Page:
The Salt River (Spanish: Río Salado, O'odham [Pima]: Onk Akimel, Yavapai: Hakanyacha or Hakathi:, Maricopa language: Va Shly'ay[5]) is a river in Gila and Maricopa counties in Arizona, United States, that is the largest tributary of the Gila River.[2] The river is about 200 miles (320 km) long.[6] Its drainage basin covers about 13,700 square miles (35,000 km2).[3] The longest of the Salt River's many tributaries is the 195-mile (314 km) Verde River. The Salt's headwaters tributaries, the Black River and East Fork, increase the river's total length to about 300 miles (480 km). The name Salt River comes from the river's course over large salt deposits shortly after the merging of the White and Black Rivers.[7][8]

Salt River
Lower Salt River, near the Phoenix metropolitan area
Map of the Salt River watershed
CountryUnited States
CountiesGila & Maricopa
Physical characteristics
SourceConfluence of White and Black Rivers
 • locationWhite Mountains, Arizona
 • coordinates33°44′20″N 110°13′32″W / 33.73889°N 110.22556°W / 33.73889; -110.22556[1]
 • elevation11,400 ft (3,500 m)[2]
MouthGila River
 • location
 • coordinates
33°22′52″N 112°18′47″W / 33.38111°N 112.31306°W / 33.38111; -112.31306[1]
 • elevation
928 ft (283 m)[1]
Length200 mi (320 km)[2]
Basin size13,700 sq mi (35,000 km2)[3]
 • locationUSGS gage 09498500, Salt River near Roosevelt, AZ[4]
 • average879 cu ft/s (24.9 m3/s)[4]
 • minimum59 cu ft/s (1.7 m3/s)
 • maximum143,000 cu ft/s (4,000 m3/s)

Variant names


According to the Geographic Names Information System, the Salt River has also been known as:[1]

  • Assumption
  • Black River
  • Blau Fluss
  • Blue River
  • Rio Asuncion
  • Rio Azulrio de Lasrio
  • Rio de la Asuncion
  • Rio de las Balsas
  • River of the Rafts
  • Salada
  • Salinas
  • Rio Salado


The Salt River as seen in Salt River Canyon, 2004

The Salt River is formed by the confluence of the White River and the Black River in the White Mountains of eastern Gila County. The White and Black rivers, and other tributaries of the upper Salt River, drain the region between the Mogollon Rim in the north and the Natanes Mountains and Natanes Plateau to the east and south. Tributaries of the Salt River also drain the Sierra Ancha and Mazatzal Mountains. The White and Black rivers drain the White Mountains in the Fort Apache Indian Reservation. Together the two rivers drain an area of about 1,900 square miles (4,900 km2).[2] The Salt River, along with the Black River, forms the boundary between the Fort Apache Indian Reservation to the north and the San Carlos Apache Indian Reservation to the south.

The Salt River is fed by numerous perennial streams that start as springs and seeps along the Mogollon Rim and in the White Mountains. The Salt River is perennial from its tributary headwaters to Granite Reef Diversion Dam near Mesa.[2]

From the Black and White confluence, the Salt River flows generally west and southwest. It is joined by Carrizo Creek, a 25-mile (40 km) perennial stream, and then flows through the Salt River Canyon. Cibecue Creek, a 36-mile (58 km) perennial stream, joins the river in the canyon, flowing from the north through the Fort Apache Reservation. Between Carrizo and Cibecue creeks, the Salt River becomes the boundary between the Tonto National Forest on the south and the Fort Apache Reservation on the north. Another perennial stream joins from the north, 46-mile (74 km) long Canyon Creek, followed by Cherry Creek. Just downstream from the Salt's confluence with Medicine Creek, a portion of the Tonto National Forest is designated the Salt River Canyon Wilderness. The Salt River forms the northern and western boundary of the wilderness for several miles, after which the national forest and wilderness occupy both sides of the river.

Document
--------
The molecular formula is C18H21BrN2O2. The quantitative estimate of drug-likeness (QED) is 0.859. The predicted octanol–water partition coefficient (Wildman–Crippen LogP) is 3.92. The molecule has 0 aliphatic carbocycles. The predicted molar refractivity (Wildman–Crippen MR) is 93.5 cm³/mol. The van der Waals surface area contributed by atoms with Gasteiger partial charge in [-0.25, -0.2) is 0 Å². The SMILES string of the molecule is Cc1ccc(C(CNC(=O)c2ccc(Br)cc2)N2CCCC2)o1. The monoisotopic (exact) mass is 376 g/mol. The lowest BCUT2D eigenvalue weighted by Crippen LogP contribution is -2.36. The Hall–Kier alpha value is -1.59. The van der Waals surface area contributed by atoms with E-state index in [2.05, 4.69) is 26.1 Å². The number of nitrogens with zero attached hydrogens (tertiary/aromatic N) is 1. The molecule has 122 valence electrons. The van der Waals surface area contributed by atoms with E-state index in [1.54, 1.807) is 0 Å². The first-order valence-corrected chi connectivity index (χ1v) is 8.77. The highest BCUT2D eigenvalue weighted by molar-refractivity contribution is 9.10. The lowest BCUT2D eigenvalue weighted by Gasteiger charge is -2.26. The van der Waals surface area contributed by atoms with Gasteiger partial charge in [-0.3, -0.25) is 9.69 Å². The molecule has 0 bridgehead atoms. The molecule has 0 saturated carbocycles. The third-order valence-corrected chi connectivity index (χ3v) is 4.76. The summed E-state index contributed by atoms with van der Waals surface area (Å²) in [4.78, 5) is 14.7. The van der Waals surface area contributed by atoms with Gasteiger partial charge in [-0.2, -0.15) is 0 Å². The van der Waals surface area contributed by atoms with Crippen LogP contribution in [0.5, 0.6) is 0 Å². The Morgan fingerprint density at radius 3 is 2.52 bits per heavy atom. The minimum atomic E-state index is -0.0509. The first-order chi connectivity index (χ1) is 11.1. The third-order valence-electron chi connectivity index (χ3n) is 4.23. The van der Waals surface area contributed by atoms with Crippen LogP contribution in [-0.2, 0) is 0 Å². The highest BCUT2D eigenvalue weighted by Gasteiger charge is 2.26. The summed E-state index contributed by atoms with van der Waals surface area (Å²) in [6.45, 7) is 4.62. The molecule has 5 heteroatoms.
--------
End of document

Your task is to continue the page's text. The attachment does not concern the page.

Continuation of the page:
Salt River alongside State Route 77, September 2006
Rio Salado south of Stewart Mountain Dam

Continuing its westward course, the Salt River is joined by Pinal Creek from the south, just before leaving the Salt River Canyon Wilderness. The river continues to flow through the Tonto National Forest until leaving the mountains near Mesa. Below the Pinal Creek confluence, the Salt River enters Theodore Roosevelt Lake, the first of four reservoirs on the river. Tonto Creek joins the Salt River in Theodore Roosevelt Lake. Below Theodore Roosevelt Dam, the Salt River passes through the canyon between the Mazatzal Mountains and the Superstition Mountains and is impounded by Horse Mesa Dam (forming Apache Lake) then Mormon Flat Dam (forming Canyon Lake) then Stewart Mountain Dam (forming Saguaro Lake). These four reservoirs are part of the Salt River Project. The water is used by the Phoenix metropolitan area for municipal, industrial, and agricultural purposes. The storage capacity of the reservoirs is 2,910,200 acre-feet (3.5897×109 m3) for Roosevelt, 245,100 acre-feet (302,300,000 m3) for Apache, 57,900 acre-feet (71,400,000 m3) for Canyon, and 69,800 acre-feet (86,100,000 m3) for Saguaro.[2]

Salt River passing below the Central Avenue Bridge in southern Phoenix after winter rains, March 2010

As the Salt River passes through its reservoirs, it flows by the Four Peaks Wilderness, near the Four Peaks. A few miles downstream of Stewart Mountain Dam, the last of the four Salt River Project dams, the Verde River joins the Salt from the north. Fountain Hills is located a few miles to the northwest. The Salt River Pima-Maricopa Indian Community is located near the Verde–Salt confluence. The Tonto National Forest ends a couple miles below the Verde River confluence, and the Salt River enters the eastern edge of the greater Phoenix metropolitan area. Less than 12 mile (0.80 km) from the national forest boundary, the Granite Reef Diversion Dam diverts all remaining water in the Salt River into the Arizona Canal and Southern Canal, which deliver drinking and irrigation water to much of the Phoenix metropolitan area. The dam and canals are part of the Salt River Project.

Below the diversion dam, the bed of the Salt River is dry, except following rain or upstream runoff. The USGS stream gage at 51st Avenue, Phoenix, records no flow at all on many days—in 2009, for example, there was no flow for most of the year, except during parts of February and March when the river's discharge reached an average of 87 cubic feet per second (2.5 m3/s).[9] The diversion capacity at Granite Reef Diversion Dam is 3,600 cubic feet per second (100 m3/s), with 2,000 cubic feet per second (57 m3/s) for the Arizona Canal, and 1,600 cubic feet per second (45 m3/s) for the Southern Canal.[10]